Problems with indoor temperatures, air quality and home security are some of the pet peeves Americans have about their homes, according to the Your Home survey, recently released by Honeywell.
The top 10 pet peeves for homeowners are: inconsistent temperature; dust, pet hair and allergens; high utility bills; dry air in the house; window condensation; odors in the house; outdated kitchen; house not secure from break-ins; stuffy rooms/inefficient floor plan (tie); and damp basement.
The survey also found that homeowners like the idea of having more control over their home environments, and they viewed lower energy costs the most important advantage of advances in home technology.
"As we near the new century, the home has become something of a `bunker,' a sanctuary from the fast-paced, stress-filled outside world and a place from which we interact with the rest of the planet," said Mary Meehan of Iconoculture, a trend consultant firm.
Other comfort trends Meehan found in the survey include "fingerprinting" - turning a home into a reflection of the owner's personality. Personalizing a living space can give a homeowner a real sense of being in control. Nearly nine out of 10 survey respondents agreed with that idea.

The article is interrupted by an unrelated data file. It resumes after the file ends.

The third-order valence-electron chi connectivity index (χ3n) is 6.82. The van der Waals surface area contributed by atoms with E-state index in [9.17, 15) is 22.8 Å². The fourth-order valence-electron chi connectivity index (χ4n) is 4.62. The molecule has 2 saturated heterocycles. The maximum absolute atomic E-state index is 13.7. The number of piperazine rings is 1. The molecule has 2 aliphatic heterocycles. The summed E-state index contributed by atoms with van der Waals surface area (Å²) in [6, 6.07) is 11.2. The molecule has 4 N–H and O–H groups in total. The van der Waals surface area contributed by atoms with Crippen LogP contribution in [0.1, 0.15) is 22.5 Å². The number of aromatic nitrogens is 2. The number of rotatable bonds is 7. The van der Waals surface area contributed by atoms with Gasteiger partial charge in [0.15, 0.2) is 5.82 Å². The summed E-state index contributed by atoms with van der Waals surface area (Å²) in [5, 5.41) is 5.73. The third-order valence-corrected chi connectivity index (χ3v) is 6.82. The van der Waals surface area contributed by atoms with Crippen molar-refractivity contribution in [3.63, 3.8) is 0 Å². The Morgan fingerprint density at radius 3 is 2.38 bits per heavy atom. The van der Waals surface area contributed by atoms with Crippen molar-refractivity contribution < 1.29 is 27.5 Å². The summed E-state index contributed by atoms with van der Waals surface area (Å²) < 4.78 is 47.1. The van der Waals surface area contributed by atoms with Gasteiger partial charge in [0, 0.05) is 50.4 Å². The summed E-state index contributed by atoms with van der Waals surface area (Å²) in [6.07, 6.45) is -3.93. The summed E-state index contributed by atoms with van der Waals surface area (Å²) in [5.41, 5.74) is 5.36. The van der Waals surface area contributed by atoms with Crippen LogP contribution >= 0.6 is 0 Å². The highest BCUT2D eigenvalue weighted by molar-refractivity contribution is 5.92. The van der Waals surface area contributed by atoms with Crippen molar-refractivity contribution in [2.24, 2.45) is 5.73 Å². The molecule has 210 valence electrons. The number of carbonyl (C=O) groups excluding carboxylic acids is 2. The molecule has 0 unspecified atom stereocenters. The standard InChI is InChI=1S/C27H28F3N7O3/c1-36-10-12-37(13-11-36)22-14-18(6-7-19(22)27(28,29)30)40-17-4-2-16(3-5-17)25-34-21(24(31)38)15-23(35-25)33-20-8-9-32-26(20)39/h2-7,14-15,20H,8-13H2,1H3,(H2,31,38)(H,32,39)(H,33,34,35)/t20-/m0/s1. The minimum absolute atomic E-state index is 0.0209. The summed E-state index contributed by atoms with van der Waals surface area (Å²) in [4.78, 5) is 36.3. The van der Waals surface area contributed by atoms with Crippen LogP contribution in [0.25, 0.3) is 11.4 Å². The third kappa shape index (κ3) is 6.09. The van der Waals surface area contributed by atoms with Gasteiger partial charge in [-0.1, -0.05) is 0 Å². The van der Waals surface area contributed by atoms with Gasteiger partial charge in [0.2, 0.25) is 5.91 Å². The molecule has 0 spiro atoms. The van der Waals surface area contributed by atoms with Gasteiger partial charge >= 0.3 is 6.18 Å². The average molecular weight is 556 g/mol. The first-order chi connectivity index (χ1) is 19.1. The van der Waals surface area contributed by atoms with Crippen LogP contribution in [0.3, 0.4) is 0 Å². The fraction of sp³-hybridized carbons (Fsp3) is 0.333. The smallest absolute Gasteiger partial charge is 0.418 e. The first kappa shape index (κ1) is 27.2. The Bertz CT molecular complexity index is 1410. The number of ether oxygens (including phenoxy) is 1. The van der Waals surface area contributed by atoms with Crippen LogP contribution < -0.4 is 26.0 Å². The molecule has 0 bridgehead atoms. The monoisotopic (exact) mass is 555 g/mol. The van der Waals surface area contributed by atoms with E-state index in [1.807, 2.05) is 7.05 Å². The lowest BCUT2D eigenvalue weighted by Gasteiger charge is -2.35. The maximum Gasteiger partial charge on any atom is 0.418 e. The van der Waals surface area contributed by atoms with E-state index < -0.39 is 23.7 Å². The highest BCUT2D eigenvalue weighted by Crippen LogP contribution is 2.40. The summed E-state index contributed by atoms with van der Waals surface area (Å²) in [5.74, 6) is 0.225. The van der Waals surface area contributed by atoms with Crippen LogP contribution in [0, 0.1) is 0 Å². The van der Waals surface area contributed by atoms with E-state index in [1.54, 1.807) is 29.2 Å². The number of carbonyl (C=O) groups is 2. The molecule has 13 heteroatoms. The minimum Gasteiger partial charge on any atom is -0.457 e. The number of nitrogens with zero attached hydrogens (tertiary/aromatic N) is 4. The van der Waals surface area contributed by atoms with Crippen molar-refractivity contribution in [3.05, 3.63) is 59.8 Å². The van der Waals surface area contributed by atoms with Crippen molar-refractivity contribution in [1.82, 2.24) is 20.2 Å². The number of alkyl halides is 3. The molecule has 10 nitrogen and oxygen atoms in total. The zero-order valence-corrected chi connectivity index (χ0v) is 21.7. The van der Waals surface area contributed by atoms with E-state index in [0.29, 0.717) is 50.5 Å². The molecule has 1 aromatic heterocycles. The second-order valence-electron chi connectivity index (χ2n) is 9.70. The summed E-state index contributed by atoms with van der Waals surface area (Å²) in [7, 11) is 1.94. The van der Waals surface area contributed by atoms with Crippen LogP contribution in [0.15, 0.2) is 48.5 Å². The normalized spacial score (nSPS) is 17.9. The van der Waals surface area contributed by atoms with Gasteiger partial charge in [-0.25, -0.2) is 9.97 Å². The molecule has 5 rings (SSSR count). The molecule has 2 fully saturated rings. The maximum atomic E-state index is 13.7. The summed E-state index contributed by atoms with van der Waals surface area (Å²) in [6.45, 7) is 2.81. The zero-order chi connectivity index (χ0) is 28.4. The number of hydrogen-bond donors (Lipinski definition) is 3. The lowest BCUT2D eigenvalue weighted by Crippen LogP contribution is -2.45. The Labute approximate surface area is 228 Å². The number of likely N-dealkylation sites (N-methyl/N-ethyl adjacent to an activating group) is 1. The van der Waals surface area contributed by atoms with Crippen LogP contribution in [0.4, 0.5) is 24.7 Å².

Meehan also found that most homeowners have a true connection or "soul satisfaction" with their homes. In fact, three out of four homeowners surveyed plan to stay in their current homes for at least another five years.
Health trends were also found in the survey. Homeowners are in search of advanced technologies that raise the bar in a healthy home environment.
"We're more aware of the pollution, chemicals, mold, dander and bacteria that work their way into our homes and bodies," Meehan said.
The need for safety is also important to today's homeowners. The survey found that 98% of homeowners own smoke detectors. Other safety devices such as water temperature regulators, motion-detection lighting, security systems, carbon monoxide sensors, air humidification systems and drinking-water purification systems are also being installed.
Iconoculture predicts that the love-hate relationship consumers have with technology will intensify in the future, with the technological winners determined by their relevance and value to the home. While 79% of homeowners are interested in home technology that improves safety, 69% are interested in such technology that makes life less complicated.
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